Journal of Oceanology and Limnology   2023, Vol. 41 issue(6): 2363-2373     PDF
Institute of Oceanology, Chinese Academy of Sciences

Article Information

ZOU Desheng, CAO Weian, LIU Guilong, NING Junhao, LU Xia, WANG Jinjing, CHEN Min, LIU Bo, ZHANG Jinsheng, WANG Chunde
Effects of acute and chronic thermal stress on survival, apoptosis, and transcriptional responses of Scapharca broughtonii
Journal of Oceanology and Limnology, 41(6): 2363-2373

Article History

Received Mar. 11, 2022
accepted in principle Jun. 16, 2022
accepted for publication Oct. 13, 2022
Effects of acute and chronic thermal stress on survival, apoptosis, and transcriptional responses of Scapharca broughtonii
Desheng ZOU1,2#, Weian CAO1#, Guilong LIU3, Junhao NING1,2, Xia LU1,2, Jinjing WANG1,2, Min CHEN1,2, Bo LIU4, Jinsheng ZHANG5, Chunde WANG1,3,4     
1 Yantai Institute of Coastal Zone Research, Chinese Academy of Sciences, Yantai 264003, China;
2 University of Chinese Academy of Sciences, Beijing 100049, China;
3 Yantai Spring-Sea AquaSeed Co., Ltd., Yantai 264006, China;
4 Qingdao Agricultural University, Qingdao 266109, China;
5 Zhaoyuan Xiadian Agricultural Technology Promotion Station, Yantai 265415, China
Abstract: Ocean warming is altering the habitats of marine invertebrates, which has resulted in an increased physiological stress to marine molluscs, especially those intertidal bivalves, such as the ark shell Scapharca broughtonii. We investigated the physiological and transcriptional responses of ark shells to acute and chronic thermal stress results showed that at 33 ℃, a significantly higher cumulative mortality (55.7%) occurred under acute thermal stress than chronic thermal stress. The apoptosis rate of hemocytes was sustained at higher levels and the necrosis rate was increased significantly in a time-dependent manner under acute thermal stress. However, under chronic thermal stress, the apoptosis and necrosis rates exhibited similar change trends: a rapid increase followed by a gradual decline and sustained at a relatively high level until the end of the experiment. The expressions of heat shock protein genes (HSP20 and HSP90), apoptosis-related genes (TRAF6, GRP78, NIX, and Casp-3), antioxidative-related genes (GST and MRP) and cellular detoxification-related genes (HbⅡB, NOS-1, HO-1, and ENO-1) were up-regulated significantly under both acute and chronic thermal stresses. These results demonstrated that the anti-apoptotic system, antioxidant defense system, cellular detoxification system, and heat shock proteins (HSPs) played vital roles for ark shells in response to thermal stress. As acute thermal stress can result in irreversible damage to marine molluscs, it is thus advised that chronic thermal stress should be used to select thermal-resistant ark shell strains.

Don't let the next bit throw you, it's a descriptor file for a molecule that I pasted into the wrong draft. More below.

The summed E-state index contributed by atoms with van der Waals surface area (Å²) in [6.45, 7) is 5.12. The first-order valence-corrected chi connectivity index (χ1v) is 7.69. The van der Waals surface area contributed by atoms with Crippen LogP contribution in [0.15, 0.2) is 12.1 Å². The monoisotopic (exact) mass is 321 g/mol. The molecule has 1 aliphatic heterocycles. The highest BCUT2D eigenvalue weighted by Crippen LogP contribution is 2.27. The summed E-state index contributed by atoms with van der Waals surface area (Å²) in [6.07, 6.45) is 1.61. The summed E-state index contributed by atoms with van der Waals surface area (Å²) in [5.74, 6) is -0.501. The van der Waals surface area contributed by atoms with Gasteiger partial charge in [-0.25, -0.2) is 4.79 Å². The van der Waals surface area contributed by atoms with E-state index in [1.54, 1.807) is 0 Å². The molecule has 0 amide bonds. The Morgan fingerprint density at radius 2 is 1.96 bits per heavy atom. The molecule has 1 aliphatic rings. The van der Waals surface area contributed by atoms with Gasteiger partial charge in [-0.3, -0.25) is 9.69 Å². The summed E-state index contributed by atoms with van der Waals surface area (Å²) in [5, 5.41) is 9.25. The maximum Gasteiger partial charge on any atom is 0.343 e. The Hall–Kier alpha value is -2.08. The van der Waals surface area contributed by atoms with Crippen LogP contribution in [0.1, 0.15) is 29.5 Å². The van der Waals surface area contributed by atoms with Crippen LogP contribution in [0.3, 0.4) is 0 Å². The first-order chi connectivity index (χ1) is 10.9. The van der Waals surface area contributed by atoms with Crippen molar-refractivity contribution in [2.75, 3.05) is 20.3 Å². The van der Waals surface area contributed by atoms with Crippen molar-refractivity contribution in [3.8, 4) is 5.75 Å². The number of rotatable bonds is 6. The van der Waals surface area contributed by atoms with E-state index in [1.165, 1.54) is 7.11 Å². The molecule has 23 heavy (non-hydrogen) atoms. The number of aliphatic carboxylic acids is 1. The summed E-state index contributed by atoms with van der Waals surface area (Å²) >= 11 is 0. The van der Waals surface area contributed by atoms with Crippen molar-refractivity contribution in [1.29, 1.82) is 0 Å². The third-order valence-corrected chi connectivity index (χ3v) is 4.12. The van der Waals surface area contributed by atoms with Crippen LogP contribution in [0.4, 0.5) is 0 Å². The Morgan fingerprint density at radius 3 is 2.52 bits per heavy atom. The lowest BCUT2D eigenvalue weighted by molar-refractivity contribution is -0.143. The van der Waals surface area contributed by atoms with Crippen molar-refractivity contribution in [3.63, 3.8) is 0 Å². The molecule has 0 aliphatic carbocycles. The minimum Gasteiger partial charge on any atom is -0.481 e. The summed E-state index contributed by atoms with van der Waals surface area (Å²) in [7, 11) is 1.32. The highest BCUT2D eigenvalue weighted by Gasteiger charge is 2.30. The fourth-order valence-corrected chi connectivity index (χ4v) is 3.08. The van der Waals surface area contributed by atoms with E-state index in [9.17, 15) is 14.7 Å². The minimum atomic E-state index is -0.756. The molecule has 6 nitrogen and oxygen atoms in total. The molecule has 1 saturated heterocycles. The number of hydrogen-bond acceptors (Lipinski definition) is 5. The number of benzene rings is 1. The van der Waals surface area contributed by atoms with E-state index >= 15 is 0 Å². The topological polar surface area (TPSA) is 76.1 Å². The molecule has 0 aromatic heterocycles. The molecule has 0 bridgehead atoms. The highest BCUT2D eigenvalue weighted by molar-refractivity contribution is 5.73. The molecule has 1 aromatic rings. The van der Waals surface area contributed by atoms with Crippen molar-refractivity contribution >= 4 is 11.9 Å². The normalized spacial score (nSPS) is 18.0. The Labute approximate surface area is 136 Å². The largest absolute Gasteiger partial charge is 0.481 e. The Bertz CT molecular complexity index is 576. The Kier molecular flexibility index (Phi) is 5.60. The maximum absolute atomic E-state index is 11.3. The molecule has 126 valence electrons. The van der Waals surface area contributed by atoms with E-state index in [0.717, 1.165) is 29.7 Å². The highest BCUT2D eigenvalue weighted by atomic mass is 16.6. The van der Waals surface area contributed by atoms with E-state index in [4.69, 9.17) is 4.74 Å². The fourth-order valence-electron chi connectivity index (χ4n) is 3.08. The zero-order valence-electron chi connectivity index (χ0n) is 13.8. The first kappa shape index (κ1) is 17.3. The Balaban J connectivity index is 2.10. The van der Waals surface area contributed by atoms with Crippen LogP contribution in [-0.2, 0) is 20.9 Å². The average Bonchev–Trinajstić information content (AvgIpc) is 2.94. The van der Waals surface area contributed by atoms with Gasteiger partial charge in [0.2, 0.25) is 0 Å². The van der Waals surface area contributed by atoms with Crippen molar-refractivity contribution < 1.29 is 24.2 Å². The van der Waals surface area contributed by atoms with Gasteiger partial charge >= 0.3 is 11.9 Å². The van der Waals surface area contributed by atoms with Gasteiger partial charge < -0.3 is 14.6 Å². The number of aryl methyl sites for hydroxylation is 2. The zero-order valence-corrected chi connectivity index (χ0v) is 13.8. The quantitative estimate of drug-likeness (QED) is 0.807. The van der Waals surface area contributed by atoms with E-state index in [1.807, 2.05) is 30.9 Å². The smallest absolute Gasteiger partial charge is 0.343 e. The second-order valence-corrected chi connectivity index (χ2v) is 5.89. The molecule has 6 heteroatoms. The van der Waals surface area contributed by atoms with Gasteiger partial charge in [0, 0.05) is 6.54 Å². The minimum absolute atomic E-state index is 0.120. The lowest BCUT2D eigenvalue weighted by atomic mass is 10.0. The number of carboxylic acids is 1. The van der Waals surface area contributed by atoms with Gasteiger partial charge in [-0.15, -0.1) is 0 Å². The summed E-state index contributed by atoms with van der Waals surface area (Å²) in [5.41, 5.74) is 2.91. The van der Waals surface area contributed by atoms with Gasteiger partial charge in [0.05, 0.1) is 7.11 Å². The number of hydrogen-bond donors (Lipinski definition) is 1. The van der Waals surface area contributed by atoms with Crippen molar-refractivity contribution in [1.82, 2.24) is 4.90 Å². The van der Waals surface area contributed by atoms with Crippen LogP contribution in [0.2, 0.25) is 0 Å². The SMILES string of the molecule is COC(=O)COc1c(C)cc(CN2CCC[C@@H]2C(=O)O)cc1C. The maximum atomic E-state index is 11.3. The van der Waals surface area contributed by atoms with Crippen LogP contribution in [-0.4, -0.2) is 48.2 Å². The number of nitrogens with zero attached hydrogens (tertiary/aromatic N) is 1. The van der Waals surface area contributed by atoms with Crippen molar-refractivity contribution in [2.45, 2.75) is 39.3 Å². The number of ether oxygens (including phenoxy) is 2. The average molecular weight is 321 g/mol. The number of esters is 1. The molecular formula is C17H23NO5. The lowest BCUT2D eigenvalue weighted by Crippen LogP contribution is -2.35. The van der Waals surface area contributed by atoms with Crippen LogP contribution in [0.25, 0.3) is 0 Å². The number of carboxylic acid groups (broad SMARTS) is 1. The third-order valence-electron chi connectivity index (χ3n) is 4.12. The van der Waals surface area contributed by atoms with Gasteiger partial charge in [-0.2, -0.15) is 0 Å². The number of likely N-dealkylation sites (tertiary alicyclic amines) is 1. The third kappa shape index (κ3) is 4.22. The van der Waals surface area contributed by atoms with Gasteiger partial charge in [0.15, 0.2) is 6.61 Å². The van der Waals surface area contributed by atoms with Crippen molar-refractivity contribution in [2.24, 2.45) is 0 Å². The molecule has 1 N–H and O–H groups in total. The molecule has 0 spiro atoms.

Keywords: Scapharca broughtonii    thermal stress    apoptosis    necrosis    gene expression    

As a result of global warming, the average surface temperature of the global sea has risen by almost 1 ℃ in the last 40 years. Simulations by the Intergovernmental Panel on Climate Change (IPCC) stated that global average sea surface temperatures could rise as much as 4.8 ℃ by the end of the 21st century if these trends continue (IPCC, 2013). Extreme ocean warming events in the summers of three consecutive years from 2016 to 2018 were reported in the East China Sea and South Yellow Sea (Gao et al., 2020). Marine organisms inhabiting nearshore areas, unlike terrestrial animals, are usually unable to effectively evade from high-temperature environments (Burrows et al., 2019).

Temperature is a prominent environmental stress to marine organisms, especially intertidal marine molluscs, whose survival, growth, development, reproduction, metabolism, immunity, and geographical distribution can be seriously affected. Proper temperature regulation is beneficial to the growth, development, and reproduction of intertidal organisms, as well demonstrated in the snail Plicopurpura pansa (Naegel and López-Rocha, 2007). However, if the threshold temperature is exceeded, it will adversely affect many aspects of life. It has been reported that fluctuations in temperature greatly affected the survival rate of Crepidula fornicata in Nahant, Massachusetts (Pechenik et al., 2020). To a certain extent, thermal stress tends to cause physiological imbalance in animals, directly stimulating the metabolism of the body and leading to excessive accumulation of reactive oxygen species (ROS) (Lesser, 2006). Consequently, key cellular components (e.g., proteins, DNA, and membrane lipids of the body) are damaged, leading to the disruption of the physiological performance and gene expression in marine organisms (Li et al., 2020; Clark et al., 2021), which triggers a series of cellular defense events (Meng et al., 2014). Studies have shown that temperature change adversely induced body damage by activating the enzyme defense system, antioxidant system, immune system, and apoptotic pathway in marine organisms (Zhou et al., 2019; Ning et al., 2021). Molluscs inhabiting in intertidal waters are often exposed to acute or chronic thermal stresses, and the adaptability of intertidal organisms to climate warming is poor (Stillman, 2003). Therefore, studying the biological responses of these intertidal molluscs to thermal stress may provide insights into the mechanism of adaptation of these intertidal molluscs to high temperatures.

The ark shell, Scapharca broughtonii, is a large intertidal marine mollusc widely distributed in the Sea of Japan, Bohai Sea, Yellow Sea, and East China Sea. It is highly demanded in the market due to its delicious meat, high protein, and low fat (Wang et al., 2013). In recent years, due to overfishing and habitat destruction, the natural resources of S. broughtonii have been dramatically declining. With the global warming, rising of water temperature is also becoming one of the most important factors threatening their survival, especially in hot summers (Ning et al., 2021). Therefore, exploring the apoptosis, physiological properties, and gene expression of S. broughtonii under different thermal stresses will help to comprehensively understand the thermal tolerance of ark shells and provide a scientific basis for the selection of new heat-resistant strains.